Indian American researcher investigating oral drug for covid-19

Stanford professor Aruna Subramanian probing if it reduces symptoms and viral shedding in outpatients.

US researchers including Aruna Subramanian, an Indian American professor, are launching a clinical trial to test whether an oral drug can reduce covid-19 symptoms and viral shedding or release of the virus into the environment,

The researchers at Stanford Medicine aim to enroll 120 participants, beginning July 6, who have been recently diagnosed with the disease but not been hospitalized, according to a media release.

Researchers want to determine whether favipiravir, an oral drug first approved to treat influenza in Japan, is effective in reducing the severity of symptoms and shortening the duration of covid-19.

The double-blind, placebo-controlled trial is intended to see if it will be effective in reducing the severity of symptoms and in shortening the duration of covid-19, which could help limit spread of the coronavirus, said Aruna Subramanian, MD, clinical professor of medicine.

“We hope that this drug can help to reduce transmission within families, groups and schools,” she said. “Plus, it would be really nice to have pills that can be given early on to make people get better faster.”

The drug has not been approved by the Food and Drug Administration. There are other trials investigating the drug, but this is the first time it will be tested in outpatients in the US, Subramanian said. It has been approved to treat covid-19 in Russia, China and India.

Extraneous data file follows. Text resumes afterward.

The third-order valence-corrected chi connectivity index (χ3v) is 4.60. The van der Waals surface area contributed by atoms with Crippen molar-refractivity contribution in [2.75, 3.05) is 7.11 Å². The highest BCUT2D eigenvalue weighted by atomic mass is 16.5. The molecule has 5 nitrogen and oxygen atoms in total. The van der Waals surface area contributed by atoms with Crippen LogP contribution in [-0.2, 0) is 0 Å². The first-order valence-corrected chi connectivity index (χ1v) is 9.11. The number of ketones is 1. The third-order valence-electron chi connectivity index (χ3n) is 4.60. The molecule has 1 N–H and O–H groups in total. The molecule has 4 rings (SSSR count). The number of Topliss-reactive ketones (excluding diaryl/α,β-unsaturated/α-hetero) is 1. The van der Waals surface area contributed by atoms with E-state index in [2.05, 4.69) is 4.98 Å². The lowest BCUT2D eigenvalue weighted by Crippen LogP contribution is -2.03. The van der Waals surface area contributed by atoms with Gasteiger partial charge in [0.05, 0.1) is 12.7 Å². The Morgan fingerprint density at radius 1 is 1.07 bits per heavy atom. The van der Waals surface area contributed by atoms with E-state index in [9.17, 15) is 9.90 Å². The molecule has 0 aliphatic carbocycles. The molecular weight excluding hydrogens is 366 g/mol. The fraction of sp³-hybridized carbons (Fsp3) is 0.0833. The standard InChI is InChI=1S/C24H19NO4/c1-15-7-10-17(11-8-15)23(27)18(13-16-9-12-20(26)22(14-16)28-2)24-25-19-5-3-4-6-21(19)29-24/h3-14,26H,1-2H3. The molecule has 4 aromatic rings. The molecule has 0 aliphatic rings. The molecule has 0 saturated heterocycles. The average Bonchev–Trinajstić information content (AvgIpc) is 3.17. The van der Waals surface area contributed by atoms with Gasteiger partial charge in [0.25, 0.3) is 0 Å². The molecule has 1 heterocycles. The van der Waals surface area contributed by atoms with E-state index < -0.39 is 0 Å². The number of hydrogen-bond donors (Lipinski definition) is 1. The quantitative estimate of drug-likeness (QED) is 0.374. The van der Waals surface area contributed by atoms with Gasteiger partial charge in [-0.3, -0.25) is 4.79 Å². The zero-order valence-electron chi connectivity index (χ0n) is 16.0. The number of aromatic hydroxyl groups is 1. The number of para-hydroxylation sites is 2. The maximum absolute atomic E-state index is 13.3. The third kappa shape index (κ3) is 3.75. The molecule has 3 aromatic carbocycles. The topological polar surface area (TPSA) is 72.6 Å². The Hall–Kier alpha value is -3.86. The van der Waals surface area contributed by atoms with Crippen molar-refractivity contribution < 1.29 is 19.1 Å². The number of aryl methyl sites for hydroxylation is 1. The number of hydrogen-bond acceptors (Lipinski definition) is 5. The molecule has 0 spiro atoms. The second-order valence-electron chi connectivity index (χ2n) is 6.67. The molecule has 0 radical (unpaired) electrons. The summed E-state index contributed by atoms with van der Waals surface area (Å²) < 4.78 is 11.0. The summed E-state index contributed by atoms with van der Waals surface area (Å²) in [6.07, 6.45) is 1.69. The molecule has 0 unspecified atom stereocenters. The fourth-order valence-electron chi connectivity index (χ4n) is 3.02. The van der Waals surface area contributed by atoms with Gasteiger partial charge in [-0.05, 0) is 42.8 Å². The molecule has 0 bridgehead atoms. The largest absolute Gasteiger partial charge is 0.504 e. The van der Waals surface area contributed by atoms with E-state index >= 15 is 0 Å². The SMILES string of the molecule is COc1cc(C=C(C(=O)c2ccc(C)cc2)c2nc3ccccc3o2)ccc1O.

Stanford participated in earlier clinical trials that found that another antiviral, remdesivir, was effective in treating coronavirus patients.

That drug has since been approved for use in the US but is not available orally and, so far, can be administered only intravenously and only to those in a hospital.

“Favipiravir could be very important for symptom relief, especially for patients with mild cases who can have symptoms for a long time,” Subramanian said.

“We’ve seen a number of symptoms continue, such as coughs, shortness of breath, fatigue.” Researchers are enrolling those who have been diagnosed with COVID-19 within the past 72 hours. Each participant will receive either a 10-day course of favipiravir or a placebo, and they will be evaluated for health outcomes over 28 days.

People can enroll by emailing

“Many really important studies are going on right now to help us understand how to emerge from this pandemic,” said Marisa Holubar, MD, clinical associate professor of infectious disease and an investigator for the study.

“These early-phase studies are important to inform larger clinical trials. We need to understand if favipiravir shortens the duration of viral shedding. It could be a key to protecting both ourselves and the broader community.”

At a molecular level, the drug works by blocking a viral enzyme that makes viral RNA, halting the virus’s ability to replicate itself, Holubar said. Like other antivirals, it’s presumed to work better the earlier it’s prescribed.


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